Brad Herauf from Bend was camped with us and we pre road the 13.2 mile course. With about 1000’ of vertical, the all single track course had some flowing and fast sections mixed in with an, at times, punchy and technical 3 mile climb, and a few mile technical downhill that kept you honest. It was a fun course with varied types of forest that you ride through from a dry streambed with a tight deciduous “tunnel like” canopy, to the tall Ponderosa pines that attempted to filter the dusty sky thick with pollen. Rob Peterson arrived in the late afternoon and we put the finishing touches on our evolving group camp.
I slept well as the night cooled down nicely and it felt great to sleep in. My mom and oldest son made it to a Gallup Hotel and were supposed to come mid morning before the race start. When the generation that unequivocally found their way via old school maps, relies on a GPS, there are bound to be issues. Magically, an acutely small and equally random spot of cell reception transpired, and I was able to re route them. They showed up 15 minutes before the start. After getting them settled in, I began the race albeit missing the proper start by a minute…or three.
The sun was already high in the sky and the first few twitchy laps of the group stirred up the chalk like dust into a fine powder that hung in the motionless atmosphere. By 4:00 the temperature was nudging at triple digits and with each lap a dousing of cooler water on the head and body was virtually mandatory. By mile two or three I was dry and hot again. I had focused on hydration as I always do, but my early pee was reminiscent of Mountain Dew.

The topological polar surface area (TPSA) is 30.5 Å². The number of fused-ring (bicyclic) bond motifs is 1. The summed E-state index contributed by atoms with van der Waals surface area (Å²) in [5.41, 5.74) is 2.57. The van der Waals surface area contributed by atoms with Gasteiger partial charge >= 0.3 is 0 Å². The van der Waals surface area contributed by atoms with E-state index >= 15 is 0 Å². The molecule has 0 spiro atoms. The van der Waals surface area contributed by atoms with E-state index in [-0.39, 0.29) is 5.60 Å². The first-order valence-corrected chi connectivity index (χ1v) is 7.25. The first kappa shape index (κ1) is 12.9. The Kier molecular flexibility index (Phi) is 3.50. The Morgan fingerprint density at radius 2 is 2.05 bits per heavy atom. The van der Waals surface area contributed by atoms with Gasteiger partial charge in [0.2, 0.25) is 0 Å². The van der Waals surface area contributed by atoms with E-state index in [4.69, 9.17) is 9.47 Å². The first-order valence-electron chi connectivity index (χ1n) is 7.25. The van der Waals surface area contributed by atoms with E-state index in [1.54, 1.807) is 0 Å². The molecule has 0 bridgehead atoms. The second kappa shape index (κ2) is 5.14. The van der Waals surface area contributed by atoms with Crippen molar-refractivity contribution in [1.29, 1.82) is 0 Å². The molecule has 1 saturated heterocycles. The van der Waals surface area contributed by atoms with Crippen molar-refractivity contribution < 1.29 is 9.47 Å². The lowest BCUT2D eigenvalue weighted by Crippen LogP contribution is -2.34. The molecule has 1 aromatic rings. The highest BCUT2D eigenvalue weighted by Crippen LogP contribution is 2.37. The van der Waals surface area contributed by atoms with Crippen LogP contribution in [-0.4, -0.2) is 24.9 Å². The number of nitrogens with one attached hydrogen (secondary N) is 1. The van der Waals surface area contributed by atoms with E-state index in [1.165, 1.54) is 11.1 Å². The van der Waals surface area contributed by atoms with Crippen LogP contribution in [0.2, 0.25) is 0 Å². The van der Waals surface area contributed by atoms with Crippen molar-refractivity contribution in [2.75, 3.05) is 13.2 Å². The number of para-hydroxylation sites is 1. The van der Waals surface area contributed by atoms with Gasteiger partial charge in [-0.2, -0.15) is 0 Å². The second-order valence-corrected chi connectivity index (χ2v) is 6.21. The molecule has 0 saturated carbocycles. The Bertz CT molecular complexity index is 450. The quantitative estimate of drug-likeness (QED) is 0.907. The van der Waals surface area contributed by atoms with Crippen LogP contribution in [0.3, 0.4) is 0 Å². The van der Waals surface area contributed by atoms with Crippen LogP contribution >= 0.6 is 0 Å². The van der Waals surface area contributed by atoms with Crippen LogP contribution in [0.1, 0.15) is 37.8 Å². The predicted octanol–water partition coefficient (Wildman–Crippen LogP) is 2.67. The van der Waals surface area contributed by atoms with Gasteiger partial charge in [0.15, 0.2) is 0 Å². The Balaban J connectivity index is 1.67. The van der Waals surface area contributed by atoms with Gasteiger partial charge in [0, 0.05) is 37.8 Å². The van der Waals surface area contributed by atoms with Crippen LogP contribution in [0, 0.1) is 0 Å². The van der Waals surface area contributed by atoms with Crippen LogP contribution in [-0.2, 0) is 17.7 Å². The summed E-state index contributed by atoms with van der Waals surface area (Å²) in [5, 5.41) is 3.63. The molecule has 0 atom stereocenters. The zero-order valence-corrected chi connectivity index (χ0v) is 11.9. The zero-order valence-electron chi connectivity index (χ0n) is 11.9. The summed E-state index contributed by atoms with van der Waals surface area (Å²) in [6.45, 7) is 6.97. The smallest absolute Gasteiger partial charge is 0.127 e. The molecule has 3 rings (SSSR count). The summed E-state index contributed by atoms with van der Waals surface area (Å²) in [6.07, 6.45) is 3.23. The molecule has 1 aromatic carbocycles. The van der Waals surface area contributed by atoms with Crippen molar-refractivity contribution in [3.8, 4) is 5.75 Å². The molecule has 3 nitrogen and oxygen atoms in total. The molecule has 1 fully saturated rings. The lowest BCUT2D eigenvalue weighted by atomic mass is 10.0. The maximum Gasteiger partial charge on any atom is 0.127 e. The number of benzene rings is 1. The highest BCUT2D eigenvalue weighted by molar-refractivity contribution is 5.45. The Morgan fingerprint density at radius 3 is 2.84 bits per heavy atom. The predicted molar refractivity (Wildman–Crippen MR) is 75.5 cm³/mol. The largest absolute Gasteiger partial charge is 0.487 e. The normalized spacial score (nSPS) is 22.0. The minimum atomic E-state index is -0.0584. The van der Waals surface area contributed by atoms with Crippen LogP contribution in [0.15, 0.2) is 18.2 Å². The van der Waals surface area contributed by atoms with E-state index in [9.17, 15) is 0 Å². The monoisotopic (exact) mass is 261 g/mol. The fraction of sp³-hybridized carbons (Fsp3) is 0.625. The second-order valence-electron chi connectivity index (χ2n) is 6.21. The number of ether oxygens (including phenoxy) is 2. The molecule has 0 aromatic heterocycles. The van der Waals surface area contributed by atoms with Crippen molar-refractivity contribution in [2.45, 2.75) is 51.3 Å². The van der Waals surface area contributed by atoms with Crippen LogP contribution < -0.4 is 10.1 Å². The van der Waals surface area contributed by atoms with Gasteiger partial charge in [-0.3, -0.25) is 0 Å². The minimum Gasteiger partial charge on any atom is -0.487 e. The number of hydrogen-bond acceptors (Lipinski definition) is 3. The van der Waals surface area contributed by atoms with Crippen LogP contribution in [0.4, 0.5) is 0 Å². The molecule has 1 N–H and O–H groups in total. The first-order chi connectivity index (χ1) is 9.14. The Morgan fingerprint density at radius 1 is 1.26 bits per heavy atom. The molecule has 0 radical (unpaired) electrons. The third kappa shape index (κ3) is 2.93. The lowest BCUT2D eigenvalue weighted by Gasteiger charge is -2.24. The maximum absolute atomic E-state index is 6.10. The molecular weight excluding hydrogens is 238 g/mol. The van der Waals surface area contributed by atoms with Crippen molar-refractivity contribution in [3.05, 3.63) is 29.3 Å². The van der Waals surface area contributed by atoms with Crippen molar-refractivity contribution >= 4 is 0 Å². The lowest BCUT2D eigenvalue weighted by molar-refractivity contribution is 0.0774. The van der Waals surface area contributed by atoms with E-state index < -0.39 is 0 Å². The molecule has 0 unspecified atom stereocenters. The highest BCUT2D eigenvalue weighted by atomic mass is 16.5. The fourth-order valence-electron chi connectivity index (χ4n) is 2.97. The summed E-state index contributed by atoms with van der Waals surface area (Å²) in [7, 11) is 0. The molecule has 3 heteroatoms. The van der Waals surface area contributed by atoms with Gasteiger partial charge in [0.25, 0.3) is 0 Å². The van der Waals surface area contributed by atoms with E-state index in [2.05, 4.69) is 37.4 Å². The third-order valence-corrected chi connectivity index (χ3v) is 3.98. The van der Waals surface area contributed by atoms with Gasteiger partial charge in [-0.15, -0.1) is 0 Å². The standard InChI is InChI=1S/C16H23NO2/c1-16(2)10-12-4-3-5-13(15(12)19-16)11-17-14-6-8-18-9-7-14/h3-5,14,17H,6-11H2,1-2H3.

By lap 5 the sun was low in the sky and there were large sections of the course that were in the shade. It was a huge relief as I had already found some of the dark corners in my brain that are usually not tampered with until a much latter hour.
Playing catch up, my hydration levels began to even out and I had a few good laps as the set red in the calm evening sky.
The start of the nighttime laps bring a sense of relief coupled with some anxiety about the journey ahead. Due to life’s circumstances, the preverbal “well” was not as deep as I had wished. I already scraped the sides and bottom of it a few times before 1:00 A.M. On this lap I had many close calls as I pin balled my way, albeit rubber side down, back to camp and decided a short nap was more a matter of self preservation than anything else.